ScienceDump is a source for popular science videos and pictures. Its intention is to bring fun, art and passion into Science. It is difficult to assess how many videos or other multimedia are available on the site but it must be a few hundred, all from different sources like National Geographic or TED Ed. By registering you will receive emails with regular updates on new and popular videos. You can also suggest new videos yourself. The site does not give a lot of information (or rather almost none) but the videos are what they promise: fun and interesting and learnful.
The site contains documentaries, infographics, science bits that are funny or arty, and much more.
Videos are available in the follwoing categories:
Bizarre - Oddities
Computer - Internet
Robotics - Engineering
You can follow ScienceDump on Facebook, Twitter or Google+, suggest content or join discussions on the site.
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Bizarre - Oddities
Computer - Internet
Robotics - Engineering
Creative Commons helps you share your knowledge and creativity with the world. Creative Commons develops, supports, and stewards legal and technical infrastructure that maximizes digital creativity, sharing, and innovation.
There is no registration to use the Creative Commons licenses. Licensing a work is as simple as selecting which of the six licenses best meets your goals, and then marking your work in some way so that others know that you have chosen to release the work under the terms of that license. The license-choosing tool can help you select the right license.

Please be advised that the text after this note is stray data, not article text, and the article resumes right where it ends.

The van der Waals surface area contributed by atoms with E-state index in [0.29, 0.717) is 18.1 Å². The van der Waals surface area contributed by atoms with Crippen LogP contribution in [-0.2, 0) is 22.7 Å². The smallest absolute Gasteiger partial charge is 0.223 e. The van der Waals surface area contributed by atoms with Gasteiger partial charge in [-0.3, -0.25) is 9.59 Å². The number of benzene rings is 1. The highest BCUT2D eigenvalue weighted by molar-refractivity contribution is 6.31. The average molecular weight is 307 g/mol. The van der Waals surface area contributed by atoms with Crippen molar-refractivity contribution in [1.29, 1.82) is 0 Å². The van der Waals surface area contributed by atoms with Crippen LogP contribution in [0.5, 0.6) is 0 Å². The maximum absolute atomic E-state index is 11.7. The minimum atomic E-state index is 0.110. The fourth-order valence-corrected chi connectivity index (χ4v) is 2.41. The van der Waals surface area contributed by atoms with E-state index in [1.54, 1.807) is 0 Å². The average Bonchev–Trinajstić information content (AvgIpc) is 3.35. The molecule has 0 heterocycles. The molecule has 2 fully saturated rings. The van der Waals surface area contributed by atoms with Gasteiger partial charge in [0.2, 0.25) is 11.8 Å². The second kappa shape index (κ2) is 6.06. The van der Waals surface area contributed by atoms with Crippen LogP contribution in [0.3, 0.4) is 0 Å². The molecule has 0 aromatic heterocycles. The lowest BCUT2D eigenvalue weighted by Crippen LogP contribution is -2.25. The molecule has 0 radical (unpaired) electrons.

Looking for music, video, writing, code, or other creative works? Creative Commons has got it covered: search for creative work through sources like Google and Flickr.
The CC Affiliate Network consists of 100+ affiliates working in over 70 jurisdictions to support and promote CC activities around the world. The teams engage in public outreach, community building, translation, research, publicity, and in general, promoting and sharing our mission.
Creative Commons is a nonprofit organization that enables the sharing and use of creativity and knowledge through free legal tools. Free, easy-to-use copyright licenses provide a simple, standardized way to give the public permission to share and use your creative work — on conditions of your choice. CC licenses let you easily change your copyright terms from the default of “all rights reserved” to “some rights reserved.”
Creative Commons licenses are not an alternative to copyright. They work alongside copyright and enable you to modify your copyright terms to best suit your needs.